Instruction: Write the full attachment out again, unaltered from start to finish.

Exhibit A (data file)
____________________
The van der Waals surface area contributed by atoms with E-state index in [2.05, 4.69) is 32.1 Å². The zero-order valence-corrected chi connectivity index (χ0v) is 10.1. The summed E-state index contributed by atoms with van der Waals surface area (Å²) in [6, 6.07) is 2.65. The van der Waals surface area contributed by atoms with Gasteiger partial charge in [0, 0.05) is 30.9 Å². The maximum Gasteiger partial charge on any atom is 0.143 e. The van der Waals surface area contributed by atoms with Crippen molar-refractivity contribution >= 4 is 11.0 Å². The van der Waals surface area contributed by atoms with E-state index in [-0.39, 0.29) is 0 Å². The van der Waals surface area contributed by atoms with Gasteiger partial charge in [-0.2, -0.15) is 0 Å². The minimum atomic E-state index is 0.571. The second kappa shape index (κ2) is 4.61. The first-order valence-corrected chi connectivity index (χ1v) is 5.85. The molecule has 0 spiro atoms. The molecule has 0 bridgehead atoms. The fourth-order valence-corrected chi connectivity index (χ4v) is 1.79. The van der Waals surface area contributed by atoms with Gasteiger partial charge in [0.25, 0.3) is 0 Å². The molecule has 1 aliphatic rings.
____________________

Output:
The van der Waals surface area contributed by atoms with E-state index in [2.05, 4.69) is 32.1 Å². The zero-order valence-corrected chi connectivity index (χ0v) is 10.1. The summed E-state index contributed by atoms with van der Waals surface area (Å²) in [6, 6.07) is 2.65. The van der Waals surface area contributed by atoms with Gasteiger partial charge in [0, 0.05) is 30.9 Å². The maximum Gasteiger partial charge on any atom is 0.143 e. The van der Waals surface area contributed by atoms with Crippen molar-refractivity contribution >= 4 is 11.0 Å². The van der Waals surface area contributed by atoms with E-state index in [-0.39, 0.29) is 0 Å². The van der Waals surface area contributed by atoms with Gasteiger partial charge in [-0.2, -0.15) is 0 Å². The minimum atomic E-state index is 0.571. The second kappa shape index (κ2) is 4.61. The first-order valence-corrected chi connectivity index (χ1v) is 5.85. The molecule has 0 spiro atoms. The molecule has 0 bridgehead atoms. The fourth-order valence-corrected chi connectivity index (χ4v) is 1.79. The van der Waals surface area contributed by atoms with Gasteiger partial charge in [0.25, 0.3) is 0 Å². The molecule has 1 aliphatic rings.